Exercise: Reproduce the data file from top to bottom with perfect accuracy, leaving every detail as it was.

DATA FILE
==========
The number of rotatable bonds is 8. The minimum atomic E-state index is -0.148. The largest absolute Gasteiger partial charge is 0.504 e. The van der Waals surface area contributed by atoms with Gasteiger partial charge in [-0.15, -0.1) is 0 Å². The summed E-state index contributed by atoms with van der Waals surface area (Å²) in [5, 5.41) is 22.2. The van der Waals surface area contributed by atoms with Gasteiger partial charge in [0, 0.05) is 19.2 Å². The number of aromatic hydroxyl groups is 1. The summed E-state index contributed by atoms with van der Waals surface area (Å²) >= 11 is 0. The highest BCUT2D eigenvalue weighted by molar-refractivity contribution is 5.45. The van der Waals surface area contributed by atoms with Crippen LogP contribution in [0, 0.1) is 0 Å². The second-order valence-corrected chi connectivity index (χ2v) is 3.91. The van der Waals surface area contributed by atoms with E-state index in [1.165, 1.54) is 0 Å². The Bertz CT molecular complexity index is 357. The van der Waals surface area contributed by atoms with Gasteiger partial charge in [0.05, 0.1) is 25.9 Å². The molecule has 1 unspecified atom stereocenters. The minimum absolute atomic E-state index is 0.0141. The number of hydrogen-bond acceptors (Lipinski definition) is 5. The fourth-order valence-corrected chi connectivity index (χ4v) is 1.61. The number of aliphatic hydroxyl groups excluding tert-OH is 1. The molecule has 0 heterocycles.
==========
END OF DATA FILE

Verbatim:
The number of rotatable bonds is 8. The minimum atomic E-state index is -0.148. The largest absolute Gasteiger partial charge is 0.504 e. The van der Waals surface area contributed by atoms with Gasteiger partial charge in [-0.15, -0.1) is 0 Å². The summed E-state index contributed by atoms with van der Waals surface area (Å²) in [5, 5.41) is 22.2. The van der Waals surface area contributed by atoms with Gasteiger partial charge in [0, 0.05) is 19.2 Å². The number of aromatic hydroxyl groups is 1. The summed E-state index contributed by atoms with van der Waals surface area (Å²) >= 11 is 0. The highest BCUT2D eigenvalue weighted by molar-refractivity contribution is 5.45. The van der Waals surface area contributed by atoms with Crippen LogP contribution in [0, 0.1) is 0 Å². The second-order valence-corrected chi connectivity index (χ2v) is 3.91. The van der Waals surface area contributed by atoms with E-state index in [1.165, 1.54) is 0 Å². The Bertz CT molecular complexity index is 357. The van der Waals surface area contributed by atoms with Gasteiger partial charge in [0.05, 0.1) is 25.9 Å². The molecule has 1 unspecified atom stereocenters. The minimum absolute atomic E-state index is 0.0141. The number of hydrogen-bond acceptors (Lipinski definition) is 5. The fourth-order valence-corrected chi connectivity index (χ4v) is 1.61. The number of aliphatic hydroxyl groups excluding tert-OH is 1. The molecule has 0 heterocycles.